Investment Property Case Study by Gretchen Merrick
Gretchen is a colleague of mine who did a case study on my listing at 9110 Church Street in Gilroy. I thought it was not only interesting but well done and she has given me permission to reproduce this study on my blog. It is as follows:
It has been quite a few years since a Bay Area residence could be purchased for investment purposes and have a positive cash flow from the income received from rent. But with the large drop in real estate sale prices, it appears that not only will there be great potential for gains in equity appreciation, but that the property will have a positive cash flow.
Let’s look at an example case study on a real property currently for sale in Gilroy. I chose this property because the Multiple Listing Service states that it is currently rented for $1900/month. This property is located at 9110 Church Street, has 3 bedrooms and 2 bathrooms, is 1132 sq.ft. and is on a 5227 sq.ft. lot. The list price is $279,000 (originally $369,000), and this property is a short sale.
Although we are given the current rent amount, there are other assumptions that must be made in order to analyze this potential investment. Here are the assumptions that I made:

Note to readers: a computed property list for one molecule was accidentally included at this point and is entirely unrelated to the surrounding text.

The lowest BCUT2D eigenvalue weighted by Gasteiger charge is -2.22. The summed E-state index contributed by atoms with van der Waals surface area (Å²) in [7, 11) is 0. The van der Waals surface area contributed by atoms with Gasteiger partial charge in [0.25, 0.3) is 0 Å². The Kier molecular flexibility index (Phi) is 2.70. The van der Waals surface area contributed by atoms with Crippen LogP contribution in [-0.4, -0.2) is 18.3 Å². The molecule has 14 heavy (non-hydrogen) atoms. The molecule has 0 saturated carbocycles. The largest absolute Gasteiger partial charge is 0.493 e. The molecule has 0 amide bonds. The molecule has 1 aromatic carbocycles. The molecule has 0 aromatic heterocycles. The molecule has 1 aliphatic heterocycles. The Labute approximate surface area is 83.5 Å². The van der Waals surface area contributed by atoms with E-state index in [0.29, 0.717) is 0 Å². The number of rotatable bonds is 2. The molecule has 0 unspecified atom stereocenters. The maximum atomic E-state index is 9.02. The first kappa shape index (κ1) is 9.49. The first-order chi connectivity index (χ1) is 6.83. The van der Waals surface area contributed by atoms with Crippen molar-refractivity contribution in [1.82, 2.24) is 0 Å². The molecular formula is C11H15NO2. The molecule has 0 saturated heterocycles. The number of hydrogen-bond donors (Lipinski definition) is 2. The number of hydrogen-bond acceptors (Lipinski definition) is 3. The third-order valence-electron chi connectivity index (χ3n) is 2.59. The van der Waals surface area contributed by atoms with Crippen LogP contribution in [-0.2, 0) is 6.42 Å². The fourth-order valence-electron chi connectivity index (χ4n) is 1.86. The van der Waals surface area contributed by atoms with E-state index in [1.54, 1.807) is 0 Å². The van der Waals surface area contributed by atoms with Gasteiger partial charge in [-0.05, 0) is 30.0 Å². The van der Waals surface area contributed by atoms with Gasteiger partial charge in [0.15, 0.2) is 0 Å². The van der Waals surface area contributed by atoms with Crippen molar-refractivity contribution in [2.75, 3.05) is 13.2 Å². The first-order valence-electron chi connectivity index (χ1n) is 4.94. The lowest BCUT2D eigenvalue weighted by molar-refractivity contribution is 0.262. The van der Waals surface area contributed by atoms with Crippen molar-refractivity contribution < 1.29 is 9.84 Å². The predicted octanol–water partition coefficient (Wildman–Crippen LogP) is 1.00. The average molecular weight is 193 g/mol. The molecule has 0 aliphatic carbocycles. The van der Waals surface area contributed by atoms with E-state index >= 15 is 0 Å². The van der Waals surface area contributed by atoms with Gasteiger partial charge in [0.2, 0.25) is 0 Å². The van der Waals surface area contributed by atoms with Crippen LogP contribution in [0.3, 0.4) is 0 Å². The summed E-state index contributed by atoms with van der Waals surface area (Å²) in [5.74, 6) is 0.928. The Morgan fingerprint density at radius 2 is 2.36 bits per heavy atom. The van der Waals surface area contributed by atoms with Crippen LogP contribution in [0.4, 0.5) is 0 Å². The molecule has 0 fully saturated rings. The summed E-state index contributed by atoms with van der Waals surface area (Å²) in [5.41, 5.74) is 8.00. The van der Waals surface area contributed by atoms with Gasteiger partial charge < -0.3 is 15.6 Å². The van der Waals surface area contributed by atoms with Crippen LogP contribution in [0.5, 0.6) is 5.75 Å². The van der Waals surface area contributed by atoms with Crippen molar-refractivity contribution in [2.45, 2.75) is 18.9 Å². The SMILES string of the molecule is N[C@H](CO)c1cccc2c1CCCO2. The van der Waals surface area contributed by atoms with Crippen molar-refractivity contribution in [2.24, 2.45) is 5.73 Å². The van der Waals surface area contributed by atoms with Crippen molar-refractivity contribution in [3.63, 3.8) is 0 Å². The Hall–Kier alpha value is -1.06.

Purchase price = $250,000, 25% down payment = $62,500
Loan: 6% interest rate with 1 1/2 discount points, 30 year loan, monthly payment = $1124.16, total acquisition cost = $5000 (including closing costs)
Utilities paid by tenant
Self-managed (no property management costs)
5% vacancy allowance
Annual property taxes = $3125
Annual insurance = $800
Annual maintenance costs = $2500
Investor’s federal tax bracket = 25%, California state tax = 9.3%
Holding period = 7 years
Annual appreciation, average over 7 years = 3% (hopefully this is a very conservative number)
Projected sales costs = 7%
Using the above assumptions, the property can be analyzed as an investment, taking into account tax depreciation, cash flow before and after taxes. We will also look at the eventual sale of the property, looking at taxes due upon the sale and the after-tax rate of return.
Income - Vacancy Allowance = Gross Operating Income = $21,660
GOI - Operating Expenses = Net Operating Income = $15,235
Subtract Mortgage Payments = $13,490
ANNUAL CASH FLOW BEFORE TAXES = $1745
Looking at my assumption of selling the property in seven years with a conservative guess of 3% appreciation in value per year:
Projected sale price in 2016 = $307,468
Subtract cost of sale = $21,523
Add 7 years of cash flow = $12,215
Subtract remaining loan balance = $168,073
CASH OUT ON SALE = $130,087
Subtract initial investment of $67,500
TOTAL GAIN ON SALE = $62,587
This example shows a viable real estate investment in south Santa Clara County with a before-tax rate of return of 8.55% on the investor’s initial $67,500 investment. Please consult your tax advisor for more information regarding the tax implications of buying, leasing and selling investment real estate.